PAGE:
Kristen Hahn leaves impactful legacy for ISU volleyball, Big 12


Senior libero Kristen Hahn celebrates after Iowa State scores a point against Oklahoma during Iowa State’s 3-0 sweep of the Sooners on Nov. 9 at Hilton Coliseum. The Cyclones extend their winning streak to six games.

Clint Cole

Senior Kristen Hahn dreams of playing professional volleyball, representing her country in the Olympics and leading a team of her own as a coach. But before those lofty dreams had taken shape, she started her Iowa State career just like everyone else, as a freshman.

Hahn finished her career as one of the most decorated ISU volleyball players of all time with 17 Big 12 weekly awards — a Big 12 record — and three consecutive Libero of the Year awards. She was also selected to the All-Big 12 First Team twice and made four NCAA tournament appearances including a Sweet 16 run and a berth in the Elite Eight.

Despite all of the accolades, the awards and the successes, she played out her freshman year in 2010 like many other college athletes — in a limited role. She saw action in just 17 matches that season, starting two. She was sixth on the team with 81 digs for an average of 2.13 digs per set.

Hahn said she initially didn’t think she could have the kind of impact on her team and on the conference that she did.

“I was very scared like all freshmen. I wasn’t sure where this program was going to take me,” Hahn said. “I struggled my freshman fall, but then in the spring with the opportunity, with the position being open, I just kind of had to have the mindset that this was going to be me and this was who I am. This is what I do, and it’s something I’ve always done; it’s just at a different level.”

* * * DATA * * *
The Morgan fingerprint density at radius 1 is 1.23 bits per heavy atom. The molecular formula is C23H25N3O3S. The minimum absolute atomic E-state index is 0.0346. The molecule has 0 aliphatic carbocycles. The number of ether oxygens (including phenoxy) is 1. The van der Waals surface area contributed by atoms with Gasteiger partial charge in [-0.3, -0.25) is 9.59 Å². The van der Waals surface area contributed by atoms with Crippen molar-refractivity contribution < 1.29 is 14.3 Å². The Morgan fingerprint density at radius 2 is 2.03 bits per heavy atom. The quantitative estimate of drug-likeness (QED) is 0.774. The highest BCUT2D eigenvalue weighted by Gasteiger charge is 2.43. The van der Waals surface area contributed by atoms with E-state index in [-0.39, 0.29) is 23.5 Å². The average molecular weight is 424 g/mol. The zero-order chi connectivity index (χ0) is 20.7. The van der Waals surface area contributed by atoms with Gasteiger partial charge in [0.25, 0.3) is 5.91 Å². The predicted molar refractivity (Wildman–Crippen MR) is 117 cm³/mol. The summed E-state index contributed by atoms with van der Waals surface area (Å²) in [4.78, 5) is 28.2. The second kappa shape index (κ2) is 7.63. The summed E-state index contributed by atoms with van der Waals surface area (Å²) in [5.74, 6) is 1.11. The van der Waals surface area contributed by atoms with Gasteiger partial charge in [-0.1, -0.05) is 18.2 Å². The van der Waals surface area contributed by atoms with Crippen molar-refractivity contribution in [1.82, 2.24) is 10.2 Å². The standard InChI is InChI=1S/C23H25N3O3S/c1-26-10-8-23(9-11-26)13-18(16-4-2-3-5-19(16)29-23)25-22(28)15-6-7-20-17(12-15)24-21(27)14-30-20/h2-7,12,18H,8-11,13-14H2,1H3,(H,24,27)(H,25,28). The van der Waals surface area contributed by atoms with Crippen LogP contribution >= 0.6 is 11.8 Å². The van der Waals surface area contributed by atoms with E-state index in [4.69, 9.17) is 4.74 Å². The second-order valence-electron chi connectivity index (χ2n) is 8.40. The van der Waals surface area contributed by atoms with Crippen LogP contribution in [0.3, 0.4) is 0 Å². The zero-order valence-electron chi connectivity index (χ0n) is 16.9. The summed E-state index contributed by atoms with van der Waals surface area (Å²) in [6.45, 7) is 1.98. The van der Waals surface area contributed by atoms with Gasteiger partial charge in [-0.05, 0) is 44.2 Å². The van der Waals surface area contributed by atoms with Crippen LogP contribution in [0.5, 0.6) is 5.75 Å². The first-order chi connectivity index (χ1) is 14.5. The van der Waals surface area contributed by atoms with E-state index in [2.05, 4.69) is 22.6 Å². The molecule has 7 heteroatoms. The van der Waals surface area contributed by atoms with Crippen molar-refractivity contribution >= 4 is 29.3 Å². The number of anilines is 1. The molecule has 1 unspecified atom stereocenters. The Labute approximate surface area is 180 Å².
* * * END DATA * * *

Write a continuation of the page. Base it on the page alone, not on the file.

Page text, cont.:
When she was being recruited out of Cedar Rapids Kennedy High School, where she was a three-year letter winner, and going into her freshman year, ISU coach Christy Johnson-Lynch knew she would be a good player. She didn’t know Hahn would be as good of a player as she has been in the three years that followed her freshman season.

“I knew she would be a great player, but I don’t know if anyone could’ve predicted how well she would’ve played here and the impact she had here,” Johnson-Lynch said.

In 2010, Ashley Mass was the Cyclones’ libero and finished third in the Big 12 in digs with 5.04 per set. In 2011 Mass graduated, and Hahn took over the position and soon led the Big 12 in digs with 5.44 per set.

That season, she won her first Libero of the Year award and helped the Cyclones advance all the way to the Elite Eight in the NCAA tournament in Minneapolis. Johnson-Lynch said Hahn demonstrated a “ton of perseverance” being able to perform the way she did after playing a limited role her freshman season.

“She could’ve given up after that first year, or she could’ve continued to play the same role, but I really thought she really came back in the spring of her freshman year; she just showed … a renewed determination to win the spot, because there was competition for the spot, and I thought she just won it outright,” Johnson-Lynch said. “She took a huge leap starting in the spring of her freshman year.”